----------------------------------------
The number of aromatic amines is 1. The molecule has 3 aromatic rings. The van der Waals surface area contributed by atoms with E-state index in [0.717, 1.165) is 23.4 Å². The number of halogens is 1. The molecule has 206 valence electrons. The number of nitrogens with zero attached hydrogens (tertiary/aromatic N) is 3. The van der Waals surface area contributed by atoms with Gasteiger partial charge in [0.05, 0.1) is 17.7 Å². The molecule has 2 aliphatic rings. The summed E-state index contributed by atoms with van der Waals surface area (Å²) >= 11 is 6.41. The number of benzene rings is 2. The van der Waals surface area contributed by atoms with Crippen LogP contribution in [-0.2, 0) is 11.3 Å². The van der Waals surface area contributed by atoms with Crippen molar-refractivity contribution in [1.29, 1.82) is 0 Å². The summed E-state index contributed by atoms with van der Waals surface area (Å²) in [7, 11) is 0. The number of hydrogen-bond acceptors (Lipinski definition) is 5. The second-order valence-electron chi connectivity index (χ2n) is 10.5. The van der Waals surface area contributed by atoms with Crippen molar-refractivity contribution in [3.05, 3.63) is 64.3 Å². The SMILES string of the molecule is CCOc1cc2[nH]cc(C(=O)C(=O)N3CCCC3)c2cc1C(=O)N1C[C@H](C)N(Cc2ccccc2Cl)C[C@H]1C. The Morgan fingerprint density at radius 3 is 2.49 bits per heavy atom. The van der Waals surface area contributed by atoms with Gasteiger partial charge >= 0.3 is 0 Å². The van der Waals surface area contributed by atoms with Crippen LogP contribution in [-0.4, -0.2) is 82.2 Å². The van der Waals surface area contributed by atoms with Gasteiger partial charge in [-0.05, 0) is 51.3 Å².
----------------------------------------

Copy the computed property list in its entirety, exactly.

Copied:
The number of aromatic amines is 1. The molecule has 3 aromatic rings. The van der Waals surface area contributed by atoms with E-state index in [0.717, 1.165) is 23.4 Å². The number of halogens is 1. The molecule has 206 valence electrons. The number of nitrogens with zero attached hydrogens (tertiary/aromatic N) is 3. The van der Waals surface area contributed by atoms with Gasteiger partial charge in [0.05, 0.1) is 17.7 Å². The molecule has 2 aliphatic rings. The summed E-state index contributed by atoms with van der Waals surface area (Å²) >= 11 is 6.41. The number of benzene rings is 2. The van der Waals surface area contributed by atoms with Crippen LogP contribution in [-0.2, 0) is 11.3 Å². The van der Waals surface area contributed by atoms with Crippen molar-refractivity contribution in [1.29, 1.82) is 0 Å². The summed E-state index contributed by atoms with van der Waals surface area (Å²) in [7, 11) is 0. The number of hydrogen-bond acceptors (Lipinski definition) is 5. The second-order valence-electron chi connectivity index (χ2n) is 10.5. The van der Waals surface area contributed by atoms with Crippen molar-refractivity contribution in [3.05, 3.63) is 64.3 Å². The SMILES string of the molecule is CCOc1cc2[nH]cc(C(=O)C(=O)N3CCCC3)c2cc1C(=O)N1C[C@H](C)N(Cc2ccccc2Cl)C[C@H]1C. The Morgan fingerprint density at radius 3 is 2.49 bits per heavy atom. The van der Waals surface area contributed by atoms with Gasteiger partial charge >= 0.3 is 0 Å². The van der Waals surface area contributed by atoms with Crippen LogP contribution in [-0.4, -0.2) is 82.2 Å². The van der Waals surface area contributed by atoms with Gasteiger partial charge in [-0.05, 0) is 51.3 Å².